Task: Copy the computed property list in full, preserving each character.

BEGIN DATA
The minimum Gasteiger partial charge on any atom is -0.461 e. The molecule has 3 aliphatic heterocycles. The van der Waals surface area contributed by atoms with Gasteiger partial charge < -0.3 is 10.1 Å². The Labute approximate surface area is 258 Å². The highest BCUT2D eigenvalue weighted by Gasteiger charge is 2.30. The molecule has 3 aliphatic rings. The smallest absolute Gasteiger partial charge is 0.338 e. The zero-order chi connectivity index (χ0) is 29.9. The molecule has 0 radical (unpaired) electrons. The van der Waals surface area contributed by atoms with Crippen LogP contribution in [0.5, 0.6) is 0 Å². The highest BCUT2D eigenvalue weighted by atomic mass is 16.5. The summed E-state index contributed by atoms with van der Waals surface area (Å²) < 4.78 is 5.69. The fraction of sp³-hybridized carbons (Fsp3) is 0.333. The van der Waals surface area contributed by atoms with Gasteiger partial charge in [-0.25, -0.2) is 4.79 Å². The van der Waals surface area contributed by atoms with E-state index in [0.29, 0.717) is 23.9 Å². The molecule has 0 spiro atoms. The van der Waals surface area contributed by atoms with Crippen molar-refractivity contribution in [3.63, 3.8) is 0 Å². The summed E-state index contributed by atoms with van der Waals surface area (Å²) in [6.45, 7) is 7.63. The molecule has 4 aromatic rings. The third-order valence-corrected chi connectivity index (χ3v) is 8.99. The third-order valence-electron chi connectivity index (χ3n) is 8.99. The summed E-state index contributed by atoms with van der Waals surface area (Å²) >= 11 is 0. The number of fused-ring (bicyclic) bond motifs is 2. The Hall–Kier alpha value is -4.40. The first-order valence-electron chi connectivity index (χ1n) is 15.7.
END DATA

The minimum Gasteiger partial charge on any atom is -0.461 e. The molecule has 3 aliphatic heterocycles. The van der Waals surface area contributed by atoms with Gasteiger partial charge < -0.3 is 10.1 Å². The Labute approximate surface area is 258 Å². The highest BCUT2D eigenvalue weighted by Gasteiger charge is 2.30. The molecule has 3 aliphatic rings. The smallest absolute Gasteiger partial charge is 0.338 e. The zero-order chi connectivity index (χ0) is 29.9. The molecule has 0 radical (unpaired) electrons. The van der Waals surface area contributed by atoms with Crippen LogP contribution in [0.5, 0.6) is 0 Å². The highest BCUT2D eigenvalue weighted by atomic mass is 16.5. The summed E-state index contributed by atoms with van der Waals surface area (Å²) < 4.78 is 5.69. The fraction of sp³-hybridized carbons (Fsp3) is 0.333. The van der Waals surface area contributed by atoms with Gasteiger partial charge in [-0.25, -0.2) is 4.79 Å². The van der Waals surface area contributed by atoms with E-state index in [0.29, 0.717) is 23.9 Å². The molecule has 0 spiro atoms. The van der Waals surface area contributed by atoms with Crippen molar-refractivity contribution in [3.63, 3.8) is 0 Å². The summed E-state index contributed by atoms with van der Waals surface area (Å²) in [6.45, 7) is 7.63. The molecule has 4 aromatic rings. The third-order valence-corrected chi connectivity index (χ3v) is 8.99. The third-order valence-electron chi connectivity index (χ3n) is 8.99. The summed E-state index contributed by atoms with van der Waals surface area (Å²) >= 11 is 0. The number of fused-ring (bicyclic) bond motifs is 2. The Hall–Kier alpha value is -4.40. The first-order valence-electron chi connectivity index (χ1n) is 15.7.